FAR FROM HEAVEN! When will Liberal Oasis learn—that our big orgs are next door to perfect?
SATURDAY, MAY 21, 2005
FAR FROM HEAVEN: We can all feel especially lucky. Were lucky because, as it turns out, our big newspapers arent pieces of crap after all; in fact, they represent the current state of the art in human perfectibility. (Well, at least the New York Times does. See THE DAILY HOWLER, 5/20/05.) And if they werent the next best thing to perfection, think how bad their coverage would be—of Priscilla Owen, for example.
With that in mind, be sure to read this report in Liberal Oasis—a report critiquing Thursdays profile of Owen in the Los Angeles Times. We chuckled to think that the folks at Oasis didnt realize what Blogger Pangloss explained—that theyre only enabling the right-wing agenda when they pen such thoughtless critiques.
We all say silly things on occasion, and as weve noted, Kevin Drum does endless, superlative policy work. (By himself, he routinely produces more information than the entire staff of the challenged paper he describes as next to perfect.) But uh-oh! Drums perfectibility comment is precisely the type of silly soundbite that screams for eternal parodification. Were trying—trying especially hard—to rein in our analysts demands.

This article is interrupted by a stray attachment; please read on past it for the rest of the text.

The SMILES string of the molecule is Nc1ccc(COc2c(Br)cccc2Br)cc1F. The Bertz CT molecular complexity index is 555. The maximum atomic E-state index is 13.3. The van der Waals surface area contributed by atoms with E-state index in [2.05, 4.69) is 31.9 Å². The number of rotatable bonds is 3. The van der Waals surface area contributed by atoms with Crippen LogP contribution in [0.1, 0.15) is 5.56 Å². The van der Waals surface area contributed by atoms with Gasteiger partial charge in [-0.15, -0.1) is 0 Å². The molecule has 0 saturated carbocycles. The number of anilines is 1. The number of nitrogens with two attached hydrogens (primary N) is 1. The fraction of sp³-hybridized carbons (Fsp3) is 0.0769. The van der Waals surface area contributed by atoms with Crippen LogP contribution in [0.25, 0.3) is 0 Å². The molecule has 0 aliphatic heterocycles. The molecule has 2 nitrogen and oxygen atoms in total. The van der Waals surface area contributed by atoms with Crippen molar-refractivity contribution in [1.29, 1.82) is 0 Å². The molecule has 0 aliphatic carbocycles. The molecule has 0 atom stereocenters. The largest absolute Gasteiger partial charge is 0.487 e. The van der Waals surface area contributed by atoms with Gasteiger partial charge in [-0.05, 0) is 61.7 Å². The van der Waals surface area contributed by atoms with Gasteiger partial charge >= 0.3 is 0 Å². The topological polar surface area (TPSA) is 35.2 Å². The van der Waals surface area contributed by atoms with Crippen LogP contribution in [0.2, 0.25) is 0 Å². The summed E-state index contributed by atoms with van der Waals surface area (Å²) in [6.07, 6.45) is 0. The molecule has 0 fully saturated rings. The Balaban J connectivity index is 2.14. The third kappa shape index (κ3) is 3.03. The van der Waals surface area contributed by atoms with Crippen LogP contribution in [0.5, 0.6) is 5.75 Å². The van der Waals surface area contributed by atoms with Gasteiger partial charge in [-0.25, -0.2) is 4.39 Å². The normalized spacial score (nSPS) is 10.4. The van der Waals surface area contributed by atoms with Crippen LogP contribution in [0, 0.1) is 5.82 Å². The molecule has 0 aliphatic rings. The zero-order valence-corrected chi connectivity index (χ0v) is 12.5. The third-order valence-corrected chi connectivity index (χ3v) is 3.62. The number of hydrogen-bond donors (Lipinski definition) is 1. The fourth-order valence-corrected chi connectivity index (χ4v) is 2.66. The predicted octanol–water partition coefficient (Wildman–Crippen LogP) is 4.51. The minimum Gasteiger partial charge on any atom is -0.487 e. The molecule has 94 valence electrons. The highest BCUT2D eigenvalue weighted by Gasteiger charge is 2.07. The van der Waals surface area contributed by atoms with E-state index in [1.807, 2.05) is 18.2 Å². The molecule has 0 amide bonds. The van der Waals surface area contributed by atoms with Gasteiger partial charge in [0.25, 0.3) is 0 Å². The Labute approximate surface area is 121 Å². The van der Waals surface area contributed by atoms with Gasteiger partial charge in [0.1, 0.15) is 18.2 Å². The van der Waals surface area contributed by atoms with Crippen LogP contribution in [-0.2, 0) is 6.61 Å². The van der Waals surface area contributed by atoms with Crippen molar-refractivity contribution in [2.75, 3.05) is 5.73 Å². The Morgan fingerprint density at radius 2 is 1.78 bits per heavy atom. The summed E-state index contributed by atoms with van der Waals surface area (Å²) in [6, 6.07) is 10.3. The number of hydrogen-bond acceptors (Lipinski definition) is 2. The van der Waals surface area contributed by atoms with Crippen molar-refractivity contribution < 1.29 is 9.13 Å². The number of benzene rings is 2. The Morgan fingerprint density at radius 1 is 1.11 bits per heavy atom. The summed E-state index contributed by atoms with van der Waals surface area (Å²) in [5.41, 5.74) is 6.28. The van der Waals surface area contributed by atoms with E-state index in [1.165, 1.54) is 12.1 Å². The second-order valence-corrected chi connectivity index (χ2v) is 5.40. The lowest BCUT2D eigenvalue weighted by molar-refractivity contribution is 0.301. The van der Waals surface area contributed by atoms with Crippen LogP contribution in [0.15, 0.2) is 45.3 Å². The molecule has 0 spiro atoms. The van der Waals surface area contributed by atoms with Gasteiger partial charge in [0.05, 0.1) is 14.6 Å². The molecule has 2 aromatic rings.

LIMNING PHILLIPS: By the way, is former Texas Chief Justice Tom Phillips actually seen as a moderate? Thats what the Times profile said when it quoted Phillips vouching for Owen. (As the Oasis notes, all four sources in the Times profile spoke in favor of Owen.) To all appearances, Phillips is highly regarded in Texas, but is he actually seen as a moderate? Heres how the Dallas Morning News limned it when Phillips, a Republican, announced his retirement. Pete Slover offered an on the one hand, on the other hand thumbnail:
SLOVER (4/30/04): The court turned all Republican during the judge's first decade in Austin. While justices never again faced the circuslike attention of the 60 Minutes exposé, their solidly conservative rulings generated fervent support and criticism.Summers, a pro-business activist, had high praise for Phillips. McDonald, by contrast, said that Phillips had worked in service to big corporations. Slover called the Phillips court rulings solidly conservative.
At the Times, that means that Phillips is seen as a moderate. (And no, the Times didnt mention his party.) But then, no one ever said our big papers are perfect—just that they come very close.